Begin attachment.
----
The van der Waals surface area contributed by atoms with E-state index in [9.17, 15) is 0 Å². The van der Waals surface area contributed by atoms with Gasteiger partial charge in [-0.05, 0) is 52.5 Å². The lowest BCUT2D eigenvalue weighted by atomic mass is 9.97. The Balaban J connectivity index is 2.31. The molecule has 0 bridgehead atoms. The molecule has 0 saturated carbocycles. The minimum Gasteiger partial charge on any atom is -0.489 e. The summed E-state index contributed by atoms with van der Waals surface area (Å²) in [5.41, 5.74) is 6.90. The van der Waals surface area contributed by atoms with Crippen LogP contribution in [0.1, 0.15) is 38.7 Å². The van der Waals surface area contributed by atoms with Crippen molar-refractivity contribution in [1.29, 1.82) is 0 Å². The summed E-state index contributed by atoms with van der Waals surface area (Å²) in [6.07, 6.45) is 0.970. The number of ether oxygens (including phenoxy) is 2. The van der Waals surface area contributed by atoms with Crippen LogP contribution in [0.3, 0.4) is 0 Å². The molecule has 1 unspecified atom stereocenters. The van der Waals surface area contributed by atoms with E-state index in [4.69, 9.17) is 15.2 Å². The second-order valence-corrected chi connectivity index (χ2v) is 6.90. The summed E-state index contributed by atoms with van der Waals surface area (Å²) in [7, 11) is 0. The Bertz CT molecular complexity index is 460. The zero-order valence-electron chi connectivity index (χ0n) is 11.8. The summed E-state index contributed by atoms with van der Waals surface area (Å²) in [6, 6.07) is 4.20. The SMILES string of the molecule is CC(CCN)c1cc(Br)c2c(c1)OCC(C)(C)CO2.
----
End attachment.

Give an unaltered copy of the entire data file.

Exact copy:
The van der Waals surface area contributed by atoms with E-state index in [9.17, 15) is 0 Å². The van der Waals surface area contributed by atoms with Gasteiger partial charge in [-0.05, 0) is 52.5 Å². The lowest BCUT2D eigenvalue weighted by atomic mass is 9.97. The Balaban J connectivity index is 2.31. The molecule has 0 bridgehead atoms. The molecule has 0 saturated carbocycles. The minimum Gasteiger partial charge on any atom is -0.489 e. The summed E-state index contributed by atoms with van der Waals surface area (Å²) in [5.41, 5.74) is 6.90. The van der Waals surface area contributed by atoms with Crippen LogP contribution in [0.1, 0.15) is 38.7 Å². The van der Waals surface area contributed by atoms with Crippen molar-refractivity contribution in [1.29, 1.82) is 0 Å². The summed E-state index contributed by atoms with van der Waals surface area (Å²) in [6.07, 6.45) is 0.970. The number of ether oxygens (including phenoxy) is 2. The van der Waals surface area contributed by atoms with Crippen LogP contribution in [0.3, 0.4) is 0 Å². The molecule has 1 unspecified atom stereocenters. The van der Waals surface area contributed by atoms with E-state index in [4.69, 9.17) is 15.2 Å². The second-order valence-corrected chi connectivity index (χ2v) is 6.90. The summed E-state index contributed by atoms with van der Waals surface area (Å²) in [7, 11) is 0. The Bertz CT molecular complexity index is 460. The zero-order valence-electron chi connectivity index (χ0n) is 11.8. The summed E-state index contributed by atoms with van der Waals surface area (Å²) in [6, 6.07) is 4.20. The SMILES string of the molecule is CC(CCN)c1cc(Br)c2c(c1)OCC(C)(C)CO2.